When Mario & Raffaella started opened Trattoria Rustica their aim was to recreate a specifically Italian institution – more a kind of eating club than a conventional restaurant. Trattoria Rustica is a place for family gathering, to catch up with friends, talk business, or celebrate a special occasion. The joy for them is in delighting their customers and celebrating the Italian way of life – la dolce vita!
‘The People’ make the experience what it is. Not just the owners and staff of the restaurant, but everyone who comes to enjoy the amnbence of Trattoria Rustica.
Eastern Daily Press review by Sam Williams on 11th March 2011
Nestled in a 16th century, grade II listed building, Trattoria Rustica offers some fine classic Italian food with the occasional adventurous twist. SAM WILLIAMS paid a visit.
Nestled behind a church near Norwich Cathedral, Trattoria Rustica is in an impressive setting in a 16th century, grade II listed building. Opened in 1995, the restaurant is larger than it appears from the outside, with wooden beams spanning the ceilings, with the walls in parts brick, flint and wood-panelled.
Simply but elegantly laid out, with wooden chairs and tables and checked tablecloths, the restaurant is nearly full when we arrive at about 7pm on a busy Saturday.
Shown to our table, we decide on a bottle of house red (about £16), a slightly sharp but not unpleasant Sangiovese. While the architecture is clearly English, the beams and rustic design do give the interior a very Italian feel, aided of course by the handsome paintings on the walls depicting typical Italian scenes.
As is often the case in Italian restaurants, the choice is large – pizzas, pastas, risotto, antipasti and meat and fish dishes.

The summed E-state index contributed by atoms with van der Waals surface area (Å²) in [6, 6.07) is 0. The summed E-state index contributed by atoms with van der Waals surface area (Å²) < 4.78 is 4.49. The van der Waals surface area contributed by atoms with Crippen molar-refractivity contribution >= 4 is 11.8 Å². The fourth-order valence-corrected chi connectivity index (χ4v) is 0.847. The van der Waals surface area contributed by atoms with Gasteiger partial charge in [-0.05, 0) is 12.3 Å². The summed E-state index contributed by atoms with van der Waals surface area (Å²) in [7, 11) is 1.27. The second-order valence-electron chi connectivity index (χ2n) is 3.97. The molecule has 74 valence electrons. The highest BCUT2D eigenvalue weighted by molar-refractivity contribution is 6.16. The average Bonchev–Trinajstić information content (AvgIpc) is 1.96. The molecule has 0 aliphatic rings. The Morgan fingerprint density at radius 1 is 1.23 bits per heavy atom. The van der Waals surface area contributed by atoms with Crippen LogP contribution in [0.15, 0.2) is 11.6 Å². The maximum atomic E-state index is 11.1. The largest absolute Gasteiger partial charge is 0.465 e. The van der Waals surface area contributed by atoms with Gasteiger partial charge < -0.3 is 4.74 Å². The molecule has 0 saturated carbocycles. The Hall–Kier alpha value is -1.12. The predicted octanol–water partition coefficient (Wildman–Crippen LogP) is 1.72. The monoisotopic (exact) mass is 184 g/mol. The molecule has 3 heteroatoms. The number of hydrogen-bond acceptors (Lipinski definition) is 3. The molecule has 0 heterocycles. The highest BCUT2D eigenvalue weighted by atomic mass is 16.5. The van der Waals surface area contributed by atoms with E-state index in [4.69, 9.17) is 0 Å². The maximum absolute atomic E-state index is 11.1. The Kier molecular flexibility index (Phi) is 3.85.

For starters, I opt for an Italian staple, minestrone alla Genovese and my partner the asparagi al forno, oven cooked asparagus with cheese. The minestrone soup is simplicity itself – a delicate stock with chunks of carrot, beans, potato and greens, perhaps with a little pesto in there too. Not over seasoned, the flavour of the vegetables takes pride of place. A great piece of understated home cooking.
The asparagus is well cooked and delicious with a generous helping of hot, molten and slightly stringy cheese – but we both feel it could do with a little extra salt.
A short while later our mains arrive. My partner’s fusilli Tarantina, pasta spirals with wild boar salami, comes with peppers, sun-dried tomatoes and garlic, and a generous helping of olives. The tang of the tomatoes with the meaty, salty salami and the added salt kick from the olives is delicious with the sweet peppers – and it complements our wine too. I choose the tagliatelli Botticelli, a sauce of parma ham, chicken, peas, tomatoes, onions and chilli. The ham gives the whole dish a lovely smoky backdrop, coupled with the tomatoes and touch of heat, the whole thing is very enjoyable, with sweetness from the pea and good meaty strips of chicken. The mains are priced at £12 or £13, and the portions are a decent size, and we choose an insalata mista (mixed salad) as a side, for an extra £4.
The waiting staff are friendly without being overbearing, and they appear pretty well organised in a busy evening. Perhaps a little on the slow side, there are short pauses between arriving and ordering and between courses, but no more than you would expect given the popularity on the night, and fine for a relaxed, romantic meal. We are both pleasantly full, and after polishing off the wine we decide to share a dessert. Fortunately we agree immediately on the wild berry panna cotta. When it arrives it is clear someone has been having some fun in the kitchen. Wobbling dangerously on the plate, the dessert comes in a dome of delicious fruity jelly on top of a rich coconut cream, with berries and a red fruit sauce.
Although the visual effect is something close to a silicon implant, the dessert is just the ticket, the richness of the coconut lifted by the lightness of the fruit jelly above and the acidity of the berries.
So where does Trattoria Rustica come in the league table of Norwich’s rich seam of Italian restaurants? The food, when we go, is up there with the best, simple and authentic at times and more adventurous at others. Coming in at about £63 for a bottle of wine, starters, mains, a side salad and dessert, the prices are reasonable but not cheap. But it is worth paying an extra few pounds for the setting alone.